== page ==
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Gardyloo,

Thanks for the update on Independence Mine. If we can drive as far as the parking lot it should be an interesting stop.

Thanks for the suggestions! If we want to fly to Juneau, we will need to do that stop on our way south. The Glacier Bay day cruises do not start until Memorial Day weekend. Presumably we could do Anchorage first. Then Juneau and Sitka on our way back to Seattle and south.

Your suggestion of flying north to Kotzebue and Nome sounds interesting. I'll take a look at that! Fortunately, we have an Alaska companion fare and a bunch of miles.

We do need to head south before the end of May, so we may be better off skipping the cruise this trip. We're "slow" travelers. The type who like to spend a day dwaddling in a museum, and take extra time on hikes. So trying to squeeze a lot into a short time won't work well.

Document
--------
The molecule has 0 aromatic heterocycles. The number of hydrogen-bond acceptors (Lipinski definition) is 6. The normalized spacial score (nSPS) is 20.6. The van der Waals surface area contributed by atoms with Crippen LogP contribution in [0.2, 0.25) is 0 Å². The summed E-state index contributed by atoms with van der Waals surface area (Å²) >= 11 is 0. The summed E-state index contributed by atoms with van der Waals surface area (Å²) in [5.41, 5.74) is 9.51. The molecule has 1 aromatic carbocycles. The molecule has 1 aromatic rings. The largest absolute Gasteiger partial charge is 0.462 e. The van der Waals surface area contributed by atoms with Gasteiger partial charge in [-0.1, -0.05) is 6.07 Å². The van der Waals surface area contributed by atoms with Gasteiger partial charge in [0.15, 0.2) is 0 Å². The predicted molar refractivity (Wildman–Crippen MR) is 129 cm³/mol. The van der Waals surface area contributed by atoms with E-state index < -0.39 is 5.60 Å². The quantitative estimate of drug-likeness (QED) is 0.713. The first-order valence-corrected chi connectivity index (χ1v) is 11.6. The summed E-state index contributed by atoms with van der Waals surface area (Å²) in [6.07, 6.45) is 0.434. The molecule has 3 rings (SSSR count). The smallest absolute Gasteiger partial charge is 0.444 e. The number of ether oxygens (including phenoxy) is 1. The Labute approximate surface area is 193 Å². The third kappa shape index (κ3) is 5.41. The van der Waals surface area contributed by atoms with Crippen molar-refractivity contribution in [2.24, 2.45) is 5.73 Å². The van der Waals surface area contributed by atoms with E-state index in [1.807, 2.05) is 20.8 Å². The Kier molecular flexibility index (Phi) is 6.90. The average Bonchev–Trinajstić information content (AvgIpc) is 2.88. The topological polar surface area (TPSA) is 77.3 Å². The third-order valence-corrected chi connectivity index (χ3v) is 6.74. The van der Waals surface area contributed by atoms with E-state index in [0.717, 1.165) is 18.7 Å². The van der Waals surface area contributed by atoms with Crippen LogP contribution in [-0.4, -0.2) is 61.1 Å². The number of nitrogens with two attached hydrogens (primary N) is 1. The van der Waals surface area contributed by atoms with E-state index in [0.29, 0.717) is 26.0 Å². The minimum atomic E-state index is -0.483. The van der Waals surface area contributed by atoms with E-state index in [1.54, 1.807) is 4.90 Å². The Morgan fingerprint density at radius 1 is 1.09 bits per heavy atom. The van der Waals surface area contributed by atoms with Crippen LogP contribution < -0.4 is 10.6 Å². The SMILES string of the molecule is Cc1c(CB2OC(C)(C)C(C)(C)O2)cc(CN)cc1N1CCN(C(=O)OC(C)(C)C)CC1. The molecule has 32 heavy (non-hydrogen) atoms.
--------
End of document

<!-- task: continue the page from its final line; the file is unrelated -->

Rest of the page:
Thanks for your suggestions! I'll pull out the calendar and see what I can put together!
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Old Jan 27th, 2019, 11:40 AM
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Originally Posted by wendy236 View Post
Fortunately, we have an Alaska companion fare and a bunch of miles.
In which case, do look at it seriously. Intra-Alaska flights are only 5000 Alaska miles one way, and a check for mid-May shows all routes to be wide open.

In my view the glacier cruises out of Whittier are just as rewarding as Glacier Bay, and all things considered considerably cheaper. Phillips' 26 Glacier Cruise starts the first week of May, so timing won't be an issue.
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Old Jan 28th, 2019, 03:45 AM
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Gardyloo,